IP-Echelon founder Adrian Leatherland and his firm’s headquarters in Melbourne. Photo: LinkedIN/Fairfax Media IP-Echelon has requested almost 10 million URLs to be removed on Google on behalf of its clients. Photo: Google Transparency Report
Adrian Leatherland may be the most fearsome pirate hunter in the world.
You’ve probably never heard of the 38-year-old Monash University computer science and maths graduate, or either of his companies – Australian-based IP-Echelon, and the R&D lab that develops its proprietary technology, IP88 Research.
That’s because in the seven years since he registered them with ASIC, Hollywood’s secret weapon in the fight against online piracy has not spoken to the media once, and has managed to fly under the radar – until now.
IP-Echelon, founded in 2008 by Leatherland, the sole shareholder, director and secretary, is what pirates like to call a “copyright troll” – and it has a reputation for being the best in the business.
Situated in a nondescript office on Collins Street in Melbourne’s CBD (it has a second, US office right in the heart of Hollywood), the company’s proprietary software monitors piracy activity around the web from physical “listening stations” in more than 25 countries, trawling peer-to-peer file-sharing networks, as well as social media platforms, websites and online advertising platforms.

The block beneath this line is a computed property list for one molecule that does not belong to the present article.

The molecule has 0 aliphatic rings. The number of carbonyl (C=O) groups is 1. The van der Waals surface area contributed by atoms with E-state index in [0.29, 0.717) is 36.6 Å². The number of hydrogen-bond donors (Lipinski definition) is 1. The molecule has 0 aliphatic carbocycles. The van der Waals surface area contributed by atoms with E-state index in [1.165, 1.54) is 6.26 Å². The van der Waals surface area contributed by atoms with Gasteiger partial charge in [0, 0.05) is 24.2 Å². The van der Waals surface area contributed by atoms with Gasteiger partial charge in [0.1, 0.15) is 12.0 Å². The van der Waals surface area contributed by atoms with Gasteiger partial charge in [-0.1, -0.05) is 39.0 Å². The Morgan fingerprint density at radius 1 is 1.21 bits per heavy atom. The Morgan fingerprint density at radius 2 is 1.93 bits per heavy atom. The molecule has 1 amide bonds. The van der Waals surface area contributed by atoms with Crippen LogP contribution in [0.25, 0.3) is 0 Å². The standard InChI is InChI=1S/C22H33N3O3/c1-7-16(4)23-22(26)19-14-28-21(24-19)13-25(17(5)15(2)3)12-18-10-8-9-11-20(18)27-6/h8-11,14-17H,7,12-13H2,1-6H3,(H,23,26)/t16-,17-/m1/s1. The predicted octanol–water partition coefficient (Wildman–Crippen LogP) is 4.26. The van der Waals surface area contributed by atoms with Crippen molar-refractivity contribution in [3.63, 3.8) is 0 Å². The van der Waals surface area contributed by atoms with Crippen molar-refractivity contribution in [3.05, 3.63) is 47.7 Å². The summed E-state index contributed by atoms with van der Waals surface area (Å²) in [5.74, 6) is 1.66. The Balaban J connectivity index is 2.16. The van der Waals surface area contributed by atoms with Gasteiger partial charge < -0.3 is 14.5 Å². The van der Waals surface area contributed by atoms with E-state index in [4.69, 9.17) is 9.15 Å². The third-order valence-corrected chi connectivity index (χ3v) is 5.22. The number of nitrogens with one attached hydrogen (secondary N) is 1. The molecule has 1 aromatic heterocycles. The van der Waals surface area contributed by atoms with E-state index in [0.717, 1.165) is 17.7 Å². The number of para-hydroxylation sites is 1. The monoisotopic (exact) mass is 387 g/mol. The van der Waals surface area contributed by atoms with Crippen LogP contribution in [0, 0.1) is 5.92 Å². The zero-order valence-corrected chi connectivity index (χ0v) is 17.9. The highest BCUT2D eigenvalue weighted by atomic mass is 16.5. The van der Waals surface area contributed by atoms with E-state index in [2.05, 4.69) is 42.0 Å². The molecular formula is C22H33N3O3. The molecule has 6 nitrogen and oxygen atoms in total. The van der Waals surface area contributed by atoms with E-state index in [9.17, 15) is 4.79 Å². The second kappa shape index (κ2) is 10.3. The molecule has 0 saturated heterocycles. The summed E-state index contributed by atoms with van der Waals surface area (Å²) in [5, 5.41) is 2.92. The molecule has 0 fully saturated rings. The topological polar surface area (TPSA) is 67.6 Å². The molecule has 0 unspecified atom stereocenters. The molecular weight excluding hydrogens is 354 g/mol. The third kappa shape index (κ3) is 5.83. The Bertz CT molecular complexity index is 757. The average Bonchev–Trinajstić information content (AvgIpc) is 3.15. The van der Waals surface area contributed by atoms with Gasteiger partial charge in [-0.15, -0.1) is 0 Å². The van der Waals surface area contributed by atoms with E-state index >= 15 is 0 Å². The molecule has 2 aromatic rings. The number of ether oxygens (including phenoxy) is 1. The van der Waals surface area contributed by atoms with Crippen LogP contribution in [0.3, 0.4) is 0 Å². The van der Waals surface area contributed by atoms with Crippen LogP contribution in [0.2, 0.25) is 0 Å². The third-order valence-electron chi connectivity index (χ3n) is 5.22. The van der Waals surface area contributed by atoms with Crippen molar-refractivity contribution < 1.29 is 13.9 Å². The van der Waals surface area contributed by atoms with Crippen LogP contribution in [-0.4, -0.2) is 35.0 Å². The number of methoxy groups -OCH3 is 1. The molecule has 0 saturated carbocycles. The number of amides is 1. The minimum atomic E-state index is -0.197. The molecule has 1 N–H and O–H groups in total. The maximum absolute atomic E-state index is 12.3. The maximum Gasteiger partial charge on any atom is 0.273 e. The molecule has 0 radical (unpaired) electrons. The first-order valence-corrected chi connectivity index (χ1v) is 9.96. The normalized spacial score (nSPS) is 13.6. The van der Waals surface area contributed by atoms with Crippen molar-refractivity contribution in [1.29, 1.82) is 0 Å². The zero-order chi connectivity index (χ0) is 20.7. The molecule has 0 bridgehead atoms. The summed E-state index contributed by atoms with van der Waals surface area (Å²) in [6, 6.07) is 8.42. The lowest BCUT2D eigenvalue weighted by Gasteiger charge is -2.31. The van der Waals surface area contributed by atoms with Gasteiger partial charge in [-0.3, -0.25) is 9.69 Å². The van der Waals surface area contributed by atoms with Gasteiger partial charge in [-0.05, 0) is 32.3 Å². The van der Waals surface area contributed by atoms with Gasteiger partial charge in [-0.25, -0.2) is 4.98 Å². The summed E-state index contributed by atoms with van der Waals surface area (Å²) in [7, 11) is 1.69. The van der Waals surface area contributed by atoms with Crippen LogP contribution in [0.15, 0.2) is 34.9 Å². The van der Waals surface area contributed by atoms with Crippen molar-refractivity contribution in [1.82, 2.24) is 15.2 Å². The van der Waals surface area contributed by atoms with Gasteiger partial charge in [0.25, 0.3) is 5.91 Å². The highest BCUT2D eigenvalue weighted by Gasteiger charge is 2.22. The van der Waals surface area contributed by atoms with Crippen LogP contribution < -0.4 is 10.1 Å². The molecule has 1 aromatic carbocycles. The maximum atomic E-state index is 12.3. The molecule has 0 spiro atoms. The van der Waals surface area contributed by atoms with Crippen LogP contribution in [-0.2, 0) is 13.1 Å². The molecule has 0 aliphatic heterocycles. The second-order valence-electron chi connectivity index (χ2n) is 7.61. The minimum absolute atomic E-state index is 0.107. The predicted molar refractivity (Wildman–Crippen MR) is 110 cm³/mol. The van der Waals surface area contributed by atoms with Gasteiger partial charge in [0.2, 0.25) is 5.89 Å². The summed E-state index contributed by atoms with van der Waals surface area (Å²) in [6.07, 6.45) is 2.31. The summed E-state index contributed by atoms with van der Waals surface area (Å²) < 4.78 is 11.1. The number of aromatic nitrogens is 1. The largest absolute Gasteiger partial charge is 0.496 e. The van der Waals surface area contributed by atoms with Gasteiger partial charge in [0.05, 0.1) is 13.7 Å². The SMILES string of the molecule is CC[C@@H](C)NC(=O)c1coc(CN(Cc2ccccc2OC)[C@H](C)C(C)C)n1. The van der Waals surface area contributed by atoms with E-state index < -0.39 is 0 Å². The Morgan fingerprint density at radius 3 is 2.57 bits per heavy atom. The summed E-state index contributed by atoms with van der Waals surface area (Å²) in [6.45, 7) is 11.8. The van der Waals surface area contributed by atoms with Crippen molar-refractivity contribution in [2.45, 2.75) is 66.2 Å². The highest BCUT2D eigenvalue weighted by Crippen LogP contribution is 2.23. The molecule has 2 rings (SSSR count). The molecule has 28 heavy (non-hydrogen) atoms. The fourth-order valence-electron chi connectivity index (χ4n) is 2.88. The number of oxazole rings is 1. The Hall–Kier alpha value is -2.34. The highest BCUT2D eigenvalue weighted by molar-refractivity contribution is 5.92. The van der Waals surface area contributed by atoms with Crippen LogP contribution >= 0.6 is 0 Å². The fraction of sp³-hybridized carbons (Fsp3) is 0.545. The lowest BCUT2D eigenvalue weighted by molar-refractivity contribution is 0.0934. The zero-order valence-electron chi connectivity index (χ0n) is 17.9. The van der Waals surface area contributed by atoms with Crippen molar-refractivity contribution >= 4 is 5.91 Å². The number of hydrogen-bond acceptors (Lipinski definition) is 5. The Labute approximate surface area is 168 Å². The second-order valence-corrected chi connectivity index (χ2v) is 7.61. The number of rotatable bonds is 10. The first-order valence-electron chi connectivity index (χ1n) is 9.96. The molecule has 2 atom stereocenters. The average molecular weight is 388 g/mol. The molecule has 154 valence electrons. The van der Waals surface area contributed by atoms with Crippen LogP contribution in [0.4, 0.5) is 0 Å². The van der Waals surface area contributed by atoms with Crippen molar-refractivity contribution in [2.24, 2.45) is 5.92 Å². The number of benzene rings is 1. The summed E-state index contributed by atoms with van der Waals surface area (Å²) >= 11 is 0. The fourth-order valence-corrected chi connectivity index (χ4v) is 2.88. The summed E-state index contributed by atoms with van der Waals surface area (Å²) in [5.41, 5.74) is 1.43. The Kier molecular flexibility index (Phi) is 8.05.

It then reports back to copyright owners which internet users’ IP addresses are pirating what, and where, as well as online locations where infringing content is hosted or listed.
With this information, rights holders can then authorise the sending of copyright infringement warning letters to internet service providers, which sometimes forward them on to their customers alleged of pirating. The information gathered by the company can also be used to send takedown requests to websites and search engines, demanding that the search engines delist pirate sites, or that the sites hosting the infringing content remove it.
One of IP-Echelon’s biggest clients is HBO, which recently contracted the firm to help track down pirates of Game of Thrones – the world’s most-pirated show – and send them warning letters asking them to stop illicitly downloading it.
But HBO isn’t its only high-profile client – the company’s client list includes some of the biggest entertainment studios in the world, including Paramount Pictures, Sony Pictures and Columbia Pictures.
To illustrate the importance of IP-Echelon to these big players, its automated software issued some 7.5 million URL takedown requests to Google on behalf of HBO alone.
Takedown requests – which Google says it complies with more than 99 per cent of the time – result in Google removing specific URLs from its search engine when they are identified as facilitating piracy of a rights-holder’s content.
Overall, IP-Echelon has requested almost 10 million URLs be removed from Google, and has made more takedown requests on behalf of HBO and Paramount than any other piracy-hunting company; it’s the second most-used company for takedown requests on behalf of Sony Pictures and Columbia Pictures. Google ranks it 15th in terms of companies that issue takedown requests to it.